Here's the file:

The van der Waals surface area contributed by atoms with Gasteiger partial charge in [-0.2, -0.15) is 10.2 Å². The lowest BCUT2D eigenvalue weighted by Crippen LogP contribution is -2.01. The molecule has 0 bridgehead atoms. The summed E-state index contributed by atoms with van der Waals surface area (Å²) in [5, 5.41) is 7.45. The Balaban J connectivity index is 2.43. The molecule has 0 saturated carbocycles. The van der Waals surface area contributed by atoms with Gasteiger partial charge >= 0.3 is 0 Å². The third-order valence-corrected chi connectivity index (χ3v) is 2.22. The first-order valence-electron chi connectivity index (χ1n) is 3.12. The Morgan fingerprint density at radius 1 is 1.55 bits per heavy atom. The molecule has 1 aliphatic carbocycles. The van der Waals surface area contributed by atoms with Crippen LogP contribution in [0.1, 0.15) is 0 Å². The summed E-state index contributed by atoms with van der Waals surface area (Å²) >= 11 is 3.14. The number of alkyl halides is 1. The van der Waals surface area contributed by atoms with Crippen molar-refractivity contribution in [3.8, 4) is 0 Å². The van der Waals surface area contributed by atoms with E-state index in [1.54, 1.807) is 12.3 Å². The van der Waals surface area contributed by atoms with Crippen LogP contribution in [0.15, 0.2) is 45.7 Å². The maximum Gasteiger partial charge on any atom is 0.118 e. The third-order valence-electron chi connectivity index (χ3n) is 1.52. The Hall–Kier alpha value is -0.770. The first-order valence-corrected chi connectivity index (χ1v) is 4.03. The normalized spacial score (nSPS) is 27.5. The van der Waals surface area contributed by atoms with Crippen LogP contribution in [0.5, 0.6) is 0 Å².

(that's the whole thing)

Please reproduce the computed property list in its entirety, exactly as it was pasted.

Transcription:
The van der Waals surface area contributed by atoms with Gasteiger partial charge in [-0.2, -0.15) is 10.2 Å². The lowest BCUT2D eigenvalue weighted by Crippen LogP contribution is -2.01. The molecule has 0 bridgehead atoms. The summed E-state index contributed by atoms with van der Waals surface area (Å²) in [5, 5.41) is 7.45. The Balaban J connectivity index is 2.43. The molecule has 0 saturated carbocycles. The van der Waals surface area contributed by atoms with Gasteiger partial charge >= 0.3 is 0 Å². The third-order valence-corrected chi connectivity index (χ3v) is 2.22. The first-order valence-electron chi connectivity index (χ1n) is 3.12. The Morgan fingerprint density at radius 1 is 1.55 bits per heavy atom. The molecule has 1 aliphatic carbocycles. The van der Waals surface area contributed by atoms with Crippen LogP contribution in [0.1, 0.15) is 0 Å². The summed E-state index contributed by atoms with van der Waals surface area (Å²) >= 11 is 3.14. The number of alkyl halides is 1. The van der Waals surface area contributed by atoms with Crippen molar-refractivity contribution in [3.8, 4) is 0 Å². The van der Waals surface area contributed by atoms with E-state index in [1.54, 1.807) is 12.3 Å². The van der Waals surface area contributed by atoms with Crippen LogP contribution in [0.15, 0.2) is 45.7 Å². The maximum Gasteiger partial charge on any atom is 0.118 e. The third-order valence-electron chi connectivity index (χ3n) is 1.52. The Hall–Kier alpha value is -0.770. The first-order valence-corrected chi connectivity index (χ1v) is 4.03. The normalized spacial score (nSPS) is 27.5. The van der Waals surface area contributed by atoms with Crippen LogP contribution in [0.5, 0.6) is 0 Å².